When I was all of eight years old I got a Lincoln Log kit as a Christmas gift. The logs had a strong smell of pine–because it was; and the roof was long pieces of green flat wood which could be laid across the top of a cabin. This was my first exposure to the name of Lincoln as I recall. Naturally, in school we all memorize the presidents, their election dates and their most noteworthy actions. And who cannot recall learning about the “myths” (or were they?) about our presidents –most of which are usually based on some shred of truth (ok, sometimes several shreds of truth bound together in one nice tidy tale).
Visiting Springfield, IL the home of Lincoln was a day like no other for me and I have to believe for any American. I love history–there I said it. My lovely spouse however often tolerates my interest — believe me I know it can be dry stuff at times! But even she got caught up in the Lincoln story.
Truthfully, I came late to the party on American history. In high school I could memorize all the facts that a history class could throw my way. Eventually I became totally enamored with world history; in college I majored in European History with a minor in Asian history. My forays into American history were principally focused on the American Revolution. However, over time the 18th century has become much more interesting to me; and in the past couple of years our 16th president impact on our political system has really captured my imagination.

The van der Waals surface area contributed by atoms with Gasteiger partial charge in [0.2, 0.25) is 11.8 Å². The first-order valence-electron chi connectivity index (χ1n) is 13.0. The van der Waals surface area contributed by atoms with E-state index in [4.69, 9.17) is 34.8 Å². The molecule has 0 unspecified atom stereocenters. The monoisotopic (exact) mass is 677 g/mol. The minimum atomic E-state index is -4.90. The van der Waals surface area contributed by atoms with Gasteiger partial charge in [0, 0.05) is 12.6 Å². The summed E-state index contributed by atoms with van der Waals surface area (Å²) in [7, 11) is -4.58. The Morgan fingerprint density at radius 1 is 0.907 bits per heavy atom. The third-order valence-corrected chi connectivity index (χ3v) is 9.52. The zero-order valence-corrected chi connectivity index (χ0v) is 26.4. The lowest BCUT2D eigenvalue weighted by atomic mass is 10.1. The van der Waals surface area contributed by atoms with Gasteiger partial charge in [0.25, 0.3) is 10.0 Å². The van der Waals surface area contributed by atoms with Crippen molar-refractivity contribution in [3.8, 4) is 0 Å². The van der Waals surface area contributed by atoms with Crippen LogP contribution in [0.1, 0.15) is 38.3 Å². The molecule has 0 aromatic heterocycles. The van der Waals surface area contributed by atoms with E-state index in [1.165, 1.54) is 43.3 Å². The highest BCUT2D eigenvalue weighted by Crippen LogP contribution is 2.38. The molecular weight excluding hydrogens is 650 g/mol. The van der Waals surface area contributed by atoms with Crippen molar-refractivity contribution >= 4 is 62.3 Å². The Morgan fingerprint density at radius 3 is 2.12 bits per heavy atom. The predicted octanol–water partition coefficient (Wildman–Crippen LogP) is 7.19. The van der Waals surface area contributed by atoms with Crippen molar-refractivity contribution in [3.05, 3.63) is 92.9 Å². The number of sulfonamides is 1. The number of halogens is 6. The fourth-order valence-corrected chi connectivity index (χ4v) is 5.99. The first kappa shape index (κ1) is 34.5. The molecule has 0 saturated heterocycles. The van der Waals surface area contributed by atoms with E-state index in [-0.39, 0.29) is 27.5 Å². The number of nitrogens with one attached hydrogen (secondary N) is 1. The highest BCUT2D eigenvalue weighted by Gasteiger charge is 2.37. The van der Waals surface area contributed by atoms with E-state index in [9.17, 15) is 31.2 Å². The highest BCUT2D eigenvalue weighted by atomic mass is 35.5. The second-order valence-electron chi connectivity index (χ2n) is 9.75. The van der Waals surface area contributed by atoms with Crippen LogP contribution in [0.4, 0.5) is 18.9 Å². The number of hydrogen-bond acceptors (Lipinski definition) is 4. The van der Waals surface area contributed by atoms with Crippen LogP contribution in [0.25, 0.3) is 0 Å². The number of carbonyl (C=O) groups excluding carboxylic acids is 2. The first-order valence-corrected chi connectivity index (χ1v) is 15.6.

After having lived through and often participated in social and cultural changes of the past 40+ years one knows that history repeats itself many times over; and no one can avoid criticism even “saints”. Lincoln both the mythic leader and the remarkably fragile human being is so unique because he believed in “turning the other cheek” while at the same time exhibiting a resiliency and a force of will that made him steadfast even during the most bleak of times. Having recently read the “Team of Rivals, The Political Genius of Abraham Lincoln” by Doris Kearns Goodwin (a terrific book filled with a significant number of insights American political leadership during the Civil War) a visit to the Lincoln Museum, Presidential Library and his family homestead all located in Springfield, IL was a treat.
Before going much further a confession is required, I am no scholar regarding the history of our presidents, but I am a knowledgeable amateur. I believe that Lincoln has been our greatest president — as some Native American tribes will say “he was a real human being” manifesting all the foibles and strengths that implies. This view is based on his generosity, sense of humor, empathy, his ability to communicate and his capacity to lead under the most tenuous of circumstances. Periodically in history all the stars align and the right person steps forward; one who can grab the reins of power long enough to drag humanity forward in order to overcome the crisis of the day.
Springfield is a living monument to the man as conveyed by buildings, streets and statuary that are forever linked to the man and his family. Visiting his tomb imparts a sadness that in my mind is only offset by the exhileration that lifts one’s heart and mind when visiting the memorial located in Washington, DC. The sculpture of his head which boldly stands in front of the memorial has a golden nose–people rub it for good luck–I did! Interestingly this custom is prevalent everywhere that I have traveled whether here in the USA or overseas. I guess every people can be a bit (or a lot) superstitious.